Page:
Across the country, lawyers have searched for the magic formula to draft an exculpatory contract that would successfully exculpate their client in the event someone was injured while participating in a recreational activity sponsored by the client. Some examples of events would include snow skiing, swimming at a guest-only pool, horseback riding, white-water rafting, camping, running in a marathon, visiting a haunted house at Halloween, or a myriad of other events. The uniform standard by which the enforceability of these exculpatory clauses is measured is whether the exculpatory contract is against public policy.

The public policy of any state can be discerned by examining the various statutes passed by the legislature in that particular state. Many states have passed laws that provide immunity from civil liability for the sponsor of various recreational activities provided the sponsor complies with enumerated statutory requirements. This Article examines all the recreational statutes enacted in Wisconsin to discern Wisconsin’s public policy on the enforceability of exculpatory contracts.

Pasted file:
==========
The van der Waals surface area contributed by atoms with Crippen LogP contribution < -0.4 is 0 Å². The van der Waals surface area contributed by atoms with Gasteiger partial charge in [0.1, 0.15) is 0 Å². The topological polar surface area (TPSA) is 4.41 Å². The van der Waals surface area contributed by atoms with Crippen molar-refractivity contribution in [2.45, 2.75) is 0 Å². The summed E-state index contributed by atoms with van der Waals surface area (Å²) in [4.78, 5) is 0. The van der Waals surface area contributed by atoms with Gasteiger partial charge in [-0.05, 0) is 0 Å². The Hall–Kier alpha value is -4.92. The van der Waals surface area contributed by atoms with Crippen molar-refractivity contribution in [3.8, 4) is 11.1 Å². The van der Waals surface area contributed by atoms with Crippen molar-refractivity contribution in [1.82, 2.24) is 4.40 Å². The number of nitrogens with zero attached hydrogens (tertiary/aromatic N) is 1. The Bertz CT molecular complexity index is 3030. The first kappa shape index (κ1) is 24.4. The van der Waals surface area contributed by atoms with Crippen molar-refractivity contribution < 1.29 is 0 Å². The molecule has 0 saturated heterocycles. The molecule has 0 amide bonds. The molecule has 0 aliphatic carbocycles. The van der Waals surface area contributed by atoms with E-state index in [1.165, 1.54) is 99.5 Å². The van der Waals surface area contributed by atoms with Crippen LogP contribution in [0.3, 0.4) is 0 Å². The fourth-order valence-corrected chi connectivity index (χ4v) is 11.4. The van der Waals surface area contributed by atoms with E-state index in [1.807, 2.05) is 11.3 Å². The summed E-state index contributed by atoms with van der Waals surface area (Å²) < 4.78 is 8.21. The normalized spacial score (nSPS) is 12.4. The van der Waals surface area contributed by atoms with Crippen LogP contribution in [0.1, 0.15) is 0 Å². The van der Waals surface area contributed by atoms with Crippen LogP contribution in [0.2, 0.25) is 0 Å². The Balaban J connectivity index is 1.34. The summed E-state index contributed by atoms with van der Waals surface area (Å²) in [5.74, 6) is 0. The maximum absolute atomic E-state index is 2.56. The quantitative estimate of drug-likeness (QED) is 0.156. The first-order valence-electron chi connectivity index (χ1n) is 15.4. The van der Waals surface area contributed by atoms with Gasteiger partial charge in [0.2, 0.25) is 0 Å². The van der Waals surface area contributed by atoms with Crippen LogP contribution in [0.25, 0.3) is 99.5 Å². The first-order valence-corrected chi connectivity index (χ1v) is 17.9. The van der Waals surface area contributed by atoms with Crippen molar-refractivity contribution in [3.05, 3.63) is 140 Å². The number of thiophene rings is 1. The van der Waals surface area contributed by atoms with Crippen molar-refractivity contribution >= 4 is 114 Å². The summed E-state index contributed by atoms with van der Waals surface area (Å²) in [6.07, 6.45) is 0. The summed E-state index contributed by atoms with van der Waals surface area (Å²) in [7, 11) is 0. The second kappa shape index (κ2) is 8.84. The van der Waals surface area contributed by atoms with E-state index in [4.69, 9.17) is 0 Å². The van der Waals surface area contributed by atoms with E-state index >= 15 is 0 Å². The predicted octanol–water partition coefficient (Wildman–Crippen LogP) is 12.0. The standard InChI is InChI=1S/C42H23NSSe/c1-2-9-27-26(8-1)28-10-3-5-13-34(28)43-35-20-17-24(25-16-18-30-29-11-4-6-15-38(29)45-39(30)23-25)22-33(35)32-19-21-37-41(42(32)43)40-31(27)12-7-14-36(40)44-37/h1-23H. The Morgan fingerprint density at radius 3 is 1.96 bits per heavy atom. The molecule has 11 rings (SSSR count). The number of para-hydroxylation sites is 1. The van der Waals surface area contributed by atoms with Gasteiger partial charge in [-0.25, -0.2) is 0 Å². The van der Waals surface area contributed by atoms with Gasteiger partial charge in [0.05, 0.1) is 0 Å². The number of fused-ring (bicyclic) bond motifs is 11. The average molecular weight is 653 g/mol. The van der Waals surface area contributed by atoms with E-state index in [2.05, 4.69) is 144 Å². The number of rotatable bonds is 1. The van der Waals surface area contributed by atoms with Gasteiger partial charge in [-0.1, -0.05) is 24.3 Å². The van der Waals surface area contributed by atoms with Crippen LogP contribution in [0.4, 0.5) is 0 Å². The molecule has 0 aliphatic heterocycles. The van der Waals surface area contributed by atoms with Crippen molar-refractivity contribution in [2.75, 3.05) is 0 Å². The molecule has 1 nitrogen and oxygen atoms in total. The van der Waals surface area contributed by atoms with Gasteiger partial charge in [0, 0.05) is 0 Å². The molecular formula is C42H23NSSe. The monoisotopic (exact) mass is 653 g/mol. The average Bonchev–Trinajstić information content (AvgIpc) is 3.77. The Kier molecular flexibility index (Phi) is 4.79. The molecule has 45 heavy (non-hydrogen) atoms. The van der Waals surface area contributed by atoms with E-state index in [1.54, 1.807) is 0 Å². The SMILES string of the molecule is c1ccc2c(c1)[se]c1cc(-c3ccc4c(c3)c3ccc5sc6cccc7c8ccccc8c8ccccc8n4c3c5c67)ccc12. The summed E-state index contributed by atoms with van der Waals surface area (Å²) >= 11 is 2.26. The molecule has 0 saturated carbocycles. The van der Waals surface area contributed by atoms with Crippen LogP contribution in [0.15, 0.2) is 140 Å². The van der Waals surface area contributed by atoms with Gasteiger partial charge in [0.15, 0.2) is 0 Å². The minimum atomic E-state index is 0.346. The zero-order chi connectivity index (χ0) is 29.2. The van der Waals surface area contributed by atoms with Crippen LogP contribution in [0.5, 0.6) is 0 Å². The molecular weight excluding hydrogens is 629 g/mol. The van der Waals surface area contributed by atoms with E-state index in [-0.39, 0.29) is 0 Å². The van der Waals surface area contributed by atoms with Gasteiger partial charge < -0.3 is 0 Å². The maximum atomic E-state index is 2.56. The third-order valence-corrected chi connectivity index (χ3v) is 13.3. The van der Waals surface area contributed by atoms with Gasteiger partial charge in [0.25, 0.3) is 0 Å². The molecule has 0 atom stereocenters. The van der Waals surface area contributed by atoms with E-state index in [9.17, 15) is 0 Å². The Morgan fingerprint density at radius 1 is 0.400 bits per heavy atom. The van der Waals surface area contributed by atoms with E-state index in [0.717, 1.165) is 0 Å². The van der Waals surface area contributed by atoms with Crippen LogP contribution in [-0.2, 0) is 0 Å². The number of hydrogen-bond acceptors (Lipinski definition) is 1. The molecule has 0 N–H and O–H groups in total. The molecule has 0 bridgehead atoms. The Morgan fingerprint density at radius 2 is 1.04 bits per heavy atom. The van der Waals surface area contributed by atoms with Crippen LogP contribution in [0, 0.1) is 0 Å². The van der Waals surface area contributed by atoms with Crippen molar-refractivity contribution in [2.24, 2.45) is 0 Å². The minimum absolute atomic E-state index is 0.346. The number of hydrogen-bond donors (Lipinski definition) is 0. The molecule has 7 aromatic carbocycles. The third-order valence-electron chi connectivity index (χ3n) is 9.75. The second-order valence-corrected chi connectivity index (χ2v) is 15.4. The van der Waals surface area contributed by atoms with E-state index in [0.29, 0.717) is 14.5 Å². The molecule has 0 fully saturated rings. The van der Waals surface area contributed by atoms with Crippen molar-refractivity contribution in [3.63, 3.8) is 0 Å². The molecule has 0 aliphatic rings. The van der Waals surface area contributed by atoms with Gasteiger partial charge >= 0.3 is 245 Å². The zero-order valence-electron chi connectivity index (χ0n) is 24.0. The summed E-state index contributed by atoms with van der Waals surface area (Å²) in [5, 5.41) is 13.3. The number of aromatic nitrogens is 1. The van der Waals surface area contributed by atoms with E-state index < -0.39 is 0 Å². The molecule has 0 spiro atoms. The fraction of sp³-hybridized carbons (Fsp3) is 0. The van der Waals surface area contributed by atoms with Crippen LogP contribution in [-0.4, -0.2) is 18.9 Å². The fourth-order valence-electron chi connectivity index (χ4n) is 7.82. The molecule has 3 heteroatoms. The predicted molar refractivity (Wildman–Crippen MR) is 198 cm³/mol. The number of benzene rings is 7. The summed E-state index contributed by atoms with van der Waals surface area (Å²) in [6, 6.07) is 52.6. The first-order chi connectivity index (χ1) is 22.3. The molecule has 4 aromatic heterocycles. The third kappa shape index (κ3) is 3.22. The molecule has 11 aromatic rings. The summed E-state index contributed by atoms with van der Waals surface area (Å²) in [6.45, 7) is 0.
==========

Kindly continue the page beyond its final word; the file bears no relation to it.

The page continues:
The legislature has made clear that absent an overriding public purpose (opening up one’s land for free public use) the legislature is loath to grant civil immunity for a sponsor’s negligent conduct that causes injury to another. The public policy of tort law to provide just compensation to one who has been injured supersedes the contract principle of the party’s freedom of contract. However, even though the public policy is not to permit exculpation for a sponsor’s negligence, it is equally clear that the legislature does permit exculpation for the inherent risks in that activity. Therefore, the primary task of the lawyer in drafting an enforceable exculpatory contract is to clearly specify in the contract those risks inherent to the activity and be able to prove that the participant was aware of those risks at the time of contracting.